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Afghanistan Aquariums: They Exist!

I haven't had much to report until today, and it's
still not much, but it's a lot more than I've had.

Background:  I'm currently in Afghanistan's capital,
Kabul, elevation 6500 feet, arid, desert, surrounded
by mountains on all sides, and they are into the 
seventh year of their worst drought on record.

Most of the drainage areas look like the Badlands
of South Dakota (USA), meaning deep valleys of
soft sandy soil with pretty much no vegetation.

The riverbead for the main river through Kabul is
some 200 meters wide, narrows to 50 meters in
places, but we're only talking a trickle of water
(maybe three or four feet wide) that's terribly 
shallow (inches) with almost no ponds. Still, there's
grass-like vegetation, some taller plants like 
cattails, and I'm setting up some trips to go out

An interesting tidbit:  13% of the dust in the
air is fecal matter.  You breathe dust morning,
noon, and night (it's like brown talcom powder
several inches deep).  I bet that's a fact you didn't
want to know.  Therefore, I'll not elaborate on
"indescriminate human defocation".

Here's the news:  After spending time with one of
the translaters (nice guy, really patient), I finally
said with exhasperation, "Aren't there fish here?
*Any* fish?"  My goal was to find an area with
indigenous fish, and then collect plants.

"Well, yes, there are fish in many houses. But, 
unfortunately, they are very small."

"Small?  You mean like this?" (I held up my fingers
to show a two-inch gap.)

"Yes, small like that.  People keep them in little
glass boxes."

You should have heard my chin hit the floor.
This guy had never heard of "aquarium" before, and
had no idea people in other countries might keep
fish.  He must have thought I wanted to eat them.

Ok, so yes, there are homes with aquariums, and there
are restaurants with aquariums too.  We're setting
up plans to go into some homes and photograph their
tanks (I don't know when that will happen, things
move kind of slow here).  The locals *love* to be
photographed.  I have no idea what I'll find, and the
translator is not an aquarist, but he tells me it's
really hard to keep fish and you have to know what
you're doing (no kidding).  My guess is that the
people here with tanks are pretty hard-core because
there's very little plumbing through the city, so
successful aquarists must know something (they can't
be doing frequent water changes).

My questions for the home aquarist will revolve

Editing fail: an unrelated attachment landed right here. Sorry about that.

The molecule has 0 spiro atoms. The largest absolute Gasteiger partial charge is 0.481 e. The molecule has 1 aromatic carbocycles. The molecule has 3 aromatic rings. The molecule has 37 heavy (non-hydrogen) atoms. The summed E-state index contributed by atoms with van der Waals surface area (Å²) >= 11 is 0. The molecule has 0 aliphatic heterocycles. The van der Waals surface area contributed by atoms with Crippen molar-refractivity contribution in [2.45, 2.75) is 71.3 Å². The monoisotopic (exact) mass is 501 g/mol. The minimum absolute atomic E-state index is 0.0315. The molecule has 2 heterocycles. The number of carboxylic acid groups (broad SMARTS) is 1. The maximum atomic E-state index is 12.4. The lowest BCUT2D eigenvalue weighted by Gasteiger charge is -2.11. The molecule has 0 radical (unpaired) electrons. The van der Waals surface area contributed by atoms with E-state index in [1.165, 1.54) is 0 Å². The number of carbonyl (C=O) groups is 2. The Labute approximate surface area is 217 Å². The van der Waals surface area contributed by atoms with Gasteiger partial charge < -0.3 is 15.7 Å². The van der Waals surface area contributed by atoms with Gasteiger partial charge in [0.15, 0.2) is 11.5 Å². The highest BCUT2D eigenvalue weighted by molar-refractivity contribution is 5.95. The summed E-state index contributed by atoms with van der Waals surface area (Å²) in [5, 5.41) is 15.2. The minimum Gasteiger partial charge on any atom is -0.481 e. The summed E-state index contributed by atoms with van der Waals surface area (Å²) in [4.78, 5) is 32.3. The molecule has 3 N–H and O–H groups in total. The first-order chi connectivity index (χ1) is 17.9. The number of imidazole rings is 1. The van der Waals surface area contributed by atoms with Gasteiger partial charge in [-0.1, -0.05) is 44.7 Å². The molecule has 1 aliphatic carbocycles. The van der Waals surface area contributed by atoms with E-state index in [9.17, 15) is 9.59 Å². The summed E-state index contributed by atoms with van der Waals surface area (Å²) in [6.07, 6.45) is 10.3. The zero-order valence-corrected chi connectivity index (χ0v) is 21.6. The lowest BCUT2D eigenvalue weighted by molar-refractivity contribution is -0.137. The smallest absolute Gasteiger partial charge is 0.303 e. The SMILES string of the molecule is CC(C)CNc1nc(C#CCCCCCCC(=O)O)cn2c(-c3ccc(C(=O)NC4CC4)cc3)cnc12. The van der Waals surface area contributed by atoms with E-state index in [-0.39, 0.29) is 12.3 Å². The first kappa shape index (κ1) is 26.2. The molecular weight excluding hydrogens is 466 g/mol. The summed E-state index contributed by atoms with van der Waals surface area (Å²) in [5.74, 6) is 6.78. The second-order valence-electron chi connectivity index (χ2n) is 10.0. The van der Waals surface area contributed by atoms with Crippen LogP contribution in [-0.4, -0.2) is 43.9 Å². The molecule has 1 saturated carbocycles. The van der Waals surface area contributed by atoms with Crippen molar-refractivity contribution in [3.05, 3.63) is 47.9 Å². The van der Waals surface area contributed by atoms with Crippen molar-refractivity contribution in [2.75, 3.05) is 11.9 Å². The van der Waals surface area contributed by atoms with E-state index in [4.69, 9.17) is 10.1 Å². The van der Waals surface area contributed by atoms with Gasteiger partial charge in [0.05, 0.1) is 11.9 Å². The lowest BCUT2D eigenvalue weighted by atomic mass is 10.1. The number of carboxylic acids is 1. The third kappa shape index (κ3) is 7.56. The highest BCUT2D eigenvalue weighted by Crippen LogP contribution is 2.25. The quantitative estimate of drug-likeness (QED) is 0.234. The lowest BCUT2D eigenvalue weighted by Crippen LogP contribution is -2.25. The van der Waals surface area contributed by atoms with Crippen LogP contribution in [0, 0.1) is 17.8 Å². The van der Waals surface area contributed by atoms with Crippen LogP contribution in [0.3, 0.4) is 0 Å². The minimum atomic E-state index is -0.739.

around mechanics of the tank (how often feed,
water change, etc.) and then I'll quickly move
into stocking (collect from the field, buy, what?)
If people out there have ideas on what I should
ask, or if you've interviewed people in other
countries regarding aqaurium practices, or if you're
just curious about something, email me and I'll try
to get it answered (I may not be able to respond
to everyone right away, my internet connection is
slow, and it may be a while before I have something
else to report).  Perhaps a compiled set of notes
may be a good starting point for identifying
"common practices" in a given locale that may not
actually be so common in other parts of the world.

Also, (since I got general questions on "pets"
last time):  I just got back from a trip downtown,
and will take my camera next time (we weren't
expecting to go this time).  I was talking to the 
translator about pet shops, and he took me down a
street, about three meters wide, and six blocks long,
and it was *packed* with thousands of canaries, 
budgies, pigeons, pheasants (many types), European 
sparrows, crows, chickens, turkeys, many types of 
parrots, and lots of birds I've never seen before 
(including big and small kiwi-looking weird birds with
no tails).  These are pets.  Lots of grains for sale
of all kinds.  Thousands of cages.  (A canary is $4
US, or 240,000 Afghani).

Birds are the most popular pet.  It's followed with
rabbits, dogs, wolves, jackels (I'm not kidding), and
fish.  There are donkies and camels everywhere (and
horses), but those aren't pets. We're going other pet
areas in town next time (they concentrate all shops of
a given type together, I was in the bird area today).
I've seen two cats in the past two months, wild, but
they looked like housecats to me.  Cats don't appear
to be popular pets.  Nobody keeps reptiles of any
kind.  There are scorpions and camel spiders all over
the place, but nobody seems to think those are novel
enough to keep as pets either.

BTW, the camel spiders are wicked weird, and big [up
to 6"]... not spiders, but in their own order
[Solipugidae], are nasty buggers that can run 10mph
and they don't really care whether you're armed or
not.  They're everywhere.  A quick overview is:


...and, a video of it killing a scorpion is:


Sorry for the unrelated discussion on the aquatic
plants list, but I'm excited that I finally have a 
lead on some domestic aquariums.  I'm trying to figure
out the process to get permits/permission to ship
plants back to the US (I don't know about fish
handling the trip, I'll look into it). It will
probably be easier if I can at least get a genus 
identification.  If I can't ship to the US, and 
there's someone in another part of the world
that thinks they would have an easier time for me
to get something through customs, let me know
(I'll ensure everything is bare root and washed,
no insects or snails, and I can quarantine if
you want).  However, at present, I don't have 

If I get something, and you're interested, I'll
ship gratis and you can just make a donation to the
APD fund or something.

Sorry for the long post.

charleyb123 at yahoo_com

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